(Preparation of Emulsion B-203)

Using a conventional method in which silver nitrate and sodium chloride were mixed at the same time with stirring to an aqueous gelatin solution, a cubic high silver chloride emulsion (96.69 mole % of silver chloride) having an equivalent-sphere diameter of 0.55 μm and a variation coefficient of 10% was prepared. In this preparation, however, Cs2[OSCl5(NO)] was added at the step of from 50% to 80% addition of the entire silver nitrate amount, so that the amount of Os became 2×10−9 mole per mole of the finished silver halide. Potassium bromide (3 mole % per mole of the finished silver halide) and K4[Ru(CN)6] were added at the step of from 80% to 90% addition of the entire silver nitrate amount. K2[IrCl6] was added at the step of from 83% to 88% addition of the entire silver nitrate amount. Potassium iodide (0.31 mole % per mole of the finished silver halide) was added at the step of completing 90% addition of the entire silver nitrate amount. Further, K2[Ir(5-methylthiazole)Cl5] was added at the step of from 92% to 98% addition of the entire silver nitrate amount, so that the amount of Ir became 2×10−7 mole per mole of silver halide. After desalting, gelatin was added to the resulting emulsion for re-dispersion.

To the emulsion, sodium benzene thiosulfonate as well as sensitizing dye A and sensitizing dye B′ were added, and the resulting emulsion was optimally ripened with gold thioglucose as a sensitizer. Further, 1-phenyl-5-mercaptotetrazole and 1-(5-methylureidophenyl)-5-mercaptotetrazole were added. The thus-obtained emulsion was referred to as Emulsion B-203.

(Preparation of Emulsion B-204)

Using a conventional method in which silver nitrate and sodium chloride were mixed at the same time with stirring to an aqueous gelatin solution, a cubic high silver chloride emulsion (96.69 mole % of silver chloride) having an equivalent-sphere diameter of 0.45 μm and a variation coefficient of 10% was prepared. In this preparation, however, Cs2[OSCl5(NO)] was added at the step of from 50% to 80% addition of the entire silver nitrate amount, so that the amount of Os became 5×10−9 mole per mole of the finished silver halide. Potassium bromide (3 mole % per mole of the finished silver halide) and K4[Ru(CN)6] were added at the step of from 80% to 90% addition of the entire silver nitrate amount. K2[IrCl6] was added at the step of from 83% to 88% addition of the entire silver nitrate amount. Potassium iodide (0.31 mole % per mole of the finished silver halide) was added at the step of completing 90% addition of the entire silver nitrate amount. Further, K2[Ir(5-methylthiazole)Cl5] was added at the step of from 92% to 98% addition of the entire silver nitrate amount, so that the amount of Ir became 5×10−7 mole per mole of silver halide. After desalting, gelatin was added to the resulting emulsion for re-dispersion.

To the emulsion, sodium benzene thiosulfonate as well as sensitizing dye A and sensitizing dye B′ were added, and the resulting emulsion was optimally ripened with gold thioglucose as a sensitizer. Further, 1-phenyl-5-mercaptotetrazole and 1-(5-methylureidophenyl)-5-mercaptotetrazole were added. The thus-obtained emulsion was referred to as Emulsion B-204.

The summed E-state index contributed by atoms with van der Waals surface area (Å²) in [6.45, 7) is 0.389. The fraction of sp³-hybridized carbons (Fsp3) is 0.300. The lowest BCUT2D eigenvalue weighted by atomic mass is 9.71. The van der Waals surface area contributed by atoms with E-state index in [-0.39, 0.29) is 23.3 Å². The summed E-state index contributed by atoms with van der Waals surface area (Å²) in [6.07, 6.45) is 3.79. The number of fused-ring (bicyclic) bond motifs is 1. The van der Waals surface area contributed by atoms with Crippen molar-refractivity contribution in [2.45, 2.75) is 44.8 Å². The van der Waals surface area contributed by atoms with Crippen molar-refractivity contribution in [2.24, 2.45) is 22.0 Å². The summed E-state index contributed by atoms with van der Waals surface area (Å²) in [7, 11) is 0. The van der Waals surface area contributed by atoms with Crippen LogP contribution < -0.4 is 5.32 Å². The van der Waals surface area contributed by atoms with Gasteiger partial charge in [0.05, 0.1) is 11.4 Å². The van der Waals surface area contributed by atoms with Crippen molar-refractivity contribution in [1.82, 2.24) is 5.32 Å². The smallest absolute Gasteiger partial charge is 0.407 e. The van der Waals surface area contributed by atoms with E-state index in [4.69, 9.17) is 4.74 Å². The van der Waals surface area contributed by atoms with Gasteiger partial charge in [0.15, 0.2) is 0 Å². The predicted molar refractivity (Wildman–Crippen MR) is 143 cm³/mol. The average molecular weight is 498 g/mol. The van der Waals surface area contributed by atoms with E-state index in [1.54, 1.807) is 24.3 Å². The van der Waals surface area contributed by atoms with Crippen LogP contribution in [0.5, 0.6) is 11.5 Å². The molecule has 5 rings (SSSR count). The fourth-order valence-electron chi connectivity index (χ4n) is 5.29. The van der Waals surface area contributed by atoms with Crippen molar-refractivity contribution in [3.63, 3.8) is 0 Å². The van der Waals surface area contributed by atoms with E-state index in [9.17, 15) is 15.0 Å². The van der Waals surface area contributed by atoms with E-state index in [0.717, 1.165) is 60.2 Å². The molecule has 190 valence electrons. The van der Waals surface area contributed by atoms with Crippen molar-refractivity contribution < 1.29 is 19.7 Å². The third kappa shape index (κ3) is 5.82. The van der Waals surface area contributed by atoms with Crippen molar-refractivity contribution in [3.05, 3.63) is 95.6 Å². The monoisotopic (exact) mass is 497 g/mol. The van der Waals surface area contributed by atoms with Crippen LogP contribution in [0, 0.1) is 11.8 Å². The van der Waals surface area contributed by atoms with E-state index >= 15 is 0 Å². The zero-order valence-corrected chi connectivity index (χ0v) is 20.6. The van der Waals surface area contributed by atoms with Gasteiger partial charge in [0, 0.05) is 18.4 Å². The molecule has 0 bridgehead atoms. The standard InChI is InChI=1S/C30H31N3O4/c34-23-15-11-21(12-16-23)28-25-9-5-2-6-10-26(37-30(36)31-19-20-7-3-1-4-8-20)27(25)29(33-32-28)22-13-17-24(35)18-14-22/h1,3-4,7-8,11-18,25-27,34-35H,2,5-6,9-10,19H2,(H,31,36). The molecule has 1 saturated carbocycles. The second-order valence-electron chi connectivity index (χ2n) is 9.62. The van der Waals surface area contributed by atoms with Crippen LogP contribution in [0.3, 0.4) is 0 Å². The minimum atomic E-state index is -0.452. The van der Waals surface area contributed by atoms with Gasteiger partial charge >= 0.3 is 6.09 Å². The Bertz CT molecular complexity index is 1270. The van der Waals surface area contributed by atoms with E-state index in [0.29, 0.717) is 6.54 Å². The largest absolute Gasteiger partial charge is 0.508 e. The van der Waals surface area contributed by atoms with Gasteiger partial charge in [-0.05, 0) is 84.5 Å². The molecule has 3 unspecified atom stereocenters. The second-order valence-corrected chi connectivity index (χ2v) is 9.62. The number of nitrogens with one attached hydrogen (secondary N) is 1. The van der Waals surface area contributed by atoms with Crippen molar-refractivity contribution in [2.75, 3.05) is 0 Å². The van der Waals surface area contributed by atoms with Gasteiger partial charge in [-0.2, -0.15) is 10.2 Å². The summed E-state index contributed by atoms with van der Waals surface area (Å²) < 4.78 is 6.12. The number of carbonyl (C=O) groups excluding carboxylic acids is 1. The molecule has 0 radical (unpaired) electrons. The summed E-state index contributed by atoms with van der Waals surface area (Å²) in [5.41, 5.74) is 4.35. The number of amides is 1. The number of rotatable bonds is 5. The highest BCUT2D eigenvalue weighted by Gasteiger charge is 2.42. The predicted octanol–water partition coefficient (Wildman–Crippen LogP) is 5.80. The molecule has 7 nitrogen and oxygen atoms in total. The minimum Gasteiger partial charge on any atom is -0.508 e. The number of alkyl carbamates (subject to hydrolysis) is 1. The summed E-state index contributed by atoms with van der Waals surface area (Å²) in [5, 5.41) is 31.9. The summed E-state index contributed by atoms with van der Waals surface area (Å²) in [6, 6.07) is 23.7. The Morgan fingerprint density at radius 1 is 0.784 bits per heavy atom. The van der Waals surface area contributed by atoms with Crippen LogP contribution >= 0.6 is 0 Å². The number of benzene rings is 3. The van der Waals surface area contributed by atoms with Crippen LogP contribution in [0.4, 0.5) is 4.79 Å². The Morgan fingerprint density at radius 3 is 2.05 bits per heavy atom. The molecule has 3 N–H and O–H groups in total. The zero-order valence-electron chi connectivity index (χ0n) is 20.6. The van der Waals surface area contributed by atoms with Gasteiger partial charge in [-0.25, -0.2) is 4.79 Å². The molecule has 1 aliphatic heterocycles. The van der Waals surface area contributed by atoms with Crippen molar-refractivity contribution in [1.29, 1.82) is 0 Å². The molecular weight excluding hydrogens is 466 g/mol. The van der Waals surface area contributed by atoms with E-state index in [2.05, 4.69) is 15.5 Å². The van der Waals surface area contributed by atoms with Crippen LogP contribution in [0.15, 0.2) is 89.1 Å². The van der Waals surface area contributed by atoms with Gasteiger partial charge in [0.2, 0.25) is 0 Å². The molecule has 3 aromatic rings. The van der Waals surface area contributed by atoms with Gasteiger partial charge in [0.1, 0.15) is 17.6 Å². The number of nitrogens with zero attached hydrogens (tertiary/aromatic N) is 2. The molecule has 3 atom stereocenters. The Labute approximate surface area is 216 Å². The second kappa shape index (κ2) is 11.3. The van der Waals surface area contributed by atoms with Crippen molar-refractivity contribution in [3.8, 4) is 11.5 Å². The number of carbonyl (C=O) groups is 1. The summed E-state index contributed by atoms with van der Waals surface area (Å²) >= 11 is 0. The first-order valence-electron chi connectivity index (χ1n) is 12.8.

(Preparation of Emulsion G-211)

Using a conventional method in which silver nitrate and sodium chloride were mixed at the same time with stirring to an aqueous gelatin solution, a cubic high silver chloride emulsion having an equivalent-sphere diameter of 0.38 μm and a variation coefficient of 10% was prepared. In this preparation, however, K4[Ru(CN)6] was added at the step of from 80% to 90% addition of the entire silver nitrate amount. Potassium bromide (3 mole % per mole of the finished silver halide) was added at the step of from 80% to 100% addition of the entire silver nitrate amount. K2[IrCl6] was added at the step of from 83% to 88% addition of the entire silver nitrate amount. Potassium iodide (0.15 mole % per mole of the finished silver halide) was added at the step of completing 90% addition of the entire silver nitrate amount. After desalting, gelatin was added to the resulting emulsion for re-dispersion.

To the emulsion, sodium benzene thiosulfonate was added, and the resulting emulsion was optimally ripened with a colloid dispersion of gold sulfide as a sensitizer. Further, a sensitizing dye C, 1-phenyl-5-mercapto tetrazole, 1-(5-methylureidophenyl)-5-mercaptotetrazole and potassium bromide were added. The thus-obtained emulsion was referred to as Emulsion G-211.

(Preparation of Emulsion G-212)

Using a conventional method in which silver nitrate and sodium chloride were mixed at the same time with stirring to an aqueous gelatin solution, a cubic high silver chloride emulsion having an equivalent-sphere diameter of 0.28 μm and a variation coefficient of 10% was prepared. In this preparation, however, K4[Ru(CN)6] was added at the step of from 80% to 90% addition of the entire silver nitrate amount. Potassium bromide (3 mole % per mole of the finished silver halide) was added at the step of from 80% to 100% addition of the entire silver nitrate amount. K2[IrCl6] was added at the step of from 83% to 88% addition of the entire silver nitrate amount. Potassium iodide (0.15 mole % per mole of the finished silver halide) was added at the step of completing 90% addition of the entire silver nitrate amount. After desalting, gelatin was added to the resulting emulsion for re-dispersion.